After falling for a phishing scam, a GMX whale lost $3.4 million in GMX, the native currency of the decentralized trading platform GMX. The tokens were then sold on the open market.
On January 3, a number of community members saw strange GMX token trades. Security firms CertiK and PeckShield later recognized the transactions as part of an exploit that took $3.4 million worth of GMX tokens from a GMX whale.
The administrator of GMX's Telegram channel verified the phishing incident and made it clear that the GMX platform itself had no security flaws.
Security analysts PeckShield estimated that the attacker sent GMX worth roughly $3.4 million to another account and traded them for Ethereum. On-chain data shows that the perpetrator started taking money out of the victim's wallet on January 3 at 7 PM UTC. These stolen assets were bridged onto the Ethereum mainnet at an address that is believed to belong to the hacker.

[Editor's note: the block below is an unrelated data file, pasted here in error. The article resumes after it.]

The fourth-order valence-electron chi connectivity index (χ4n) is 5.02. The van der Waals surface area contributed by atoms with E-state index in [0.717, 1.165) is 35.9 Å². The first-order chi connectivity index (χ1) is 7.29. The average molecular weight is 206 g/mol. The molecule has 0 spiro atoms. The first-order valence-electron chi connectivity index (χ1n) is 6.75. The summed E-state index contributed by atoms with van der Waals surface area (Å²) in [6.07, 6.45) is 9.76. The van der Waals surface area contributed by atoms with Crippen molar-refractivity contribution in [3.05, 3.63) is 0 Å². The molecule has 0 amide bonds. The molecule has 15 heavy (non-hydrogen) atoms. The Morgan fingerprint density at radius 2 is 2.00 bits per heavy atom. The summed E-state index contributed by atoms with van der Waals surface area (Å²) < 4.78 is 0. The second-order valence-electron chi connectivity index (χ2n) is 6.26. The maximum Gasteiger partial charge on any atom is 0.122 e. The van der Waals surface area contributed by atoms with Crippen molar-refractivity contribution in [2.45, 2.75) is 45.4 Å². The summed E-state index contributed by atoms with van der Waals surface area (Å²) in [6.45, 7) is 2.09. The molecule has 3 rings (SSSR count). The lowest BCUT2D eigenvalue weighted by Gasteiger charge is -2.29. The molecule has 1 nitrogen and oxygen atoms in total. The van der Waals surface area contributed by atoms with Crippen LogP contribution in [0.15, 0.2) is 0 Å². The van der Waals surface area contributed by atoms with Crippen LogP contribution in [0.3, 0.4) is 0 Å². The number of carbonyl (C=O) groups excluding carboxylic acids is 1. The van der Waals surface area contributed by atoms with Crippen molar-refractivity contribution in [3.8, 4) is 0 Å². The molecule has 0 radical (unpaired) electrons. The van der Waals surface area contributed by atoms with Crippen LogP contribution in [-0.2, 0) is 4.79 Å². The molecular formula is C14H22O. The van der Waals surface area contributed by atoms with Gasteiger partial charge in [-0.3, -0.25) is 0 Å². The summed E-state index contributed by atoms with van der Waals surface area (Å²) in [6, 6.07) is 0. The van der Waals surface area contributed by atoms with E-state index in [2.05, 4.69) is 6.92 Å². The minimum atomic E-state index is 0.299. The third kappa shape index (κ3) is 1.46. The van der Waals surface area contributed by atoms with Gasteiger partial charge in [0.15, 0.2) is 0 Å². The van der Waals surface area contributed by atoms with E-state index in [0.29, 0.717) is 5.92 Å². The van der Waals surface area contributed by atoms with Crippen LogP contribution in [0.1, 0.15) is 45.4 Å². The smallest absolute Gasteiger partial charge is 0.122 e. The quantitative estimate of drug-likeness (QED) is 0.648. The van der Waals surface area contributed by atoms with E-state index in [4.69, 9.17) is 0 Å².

82,519 GMX tokens were purportedly obtained by the hackers, who then exchanged them for 2,627 ETH, according to the data analysis program Lookonchain. The attackers then used the Hop and Across protocols to cross-chain the assets to the Ethereum network.
When questioned how they were certain that a hack had occurred, a moderator in the group replied that the team was in contact with the attack victim.
While the attack was occurring, the token's value dropped to below $37.8 before swiftly rebounding once more. At the time of writing, it is trading at around $41.5.
DeFi hackers were active over the holidays. On December 25, $12 million worth of digital assets were taken through a flash loan attack, wiping out Defrost Finance users. Flashloan attacks in December 2022 caused losses of about $7.6 million, up from about $5.2 million in losses in November, according to CertiK Alert.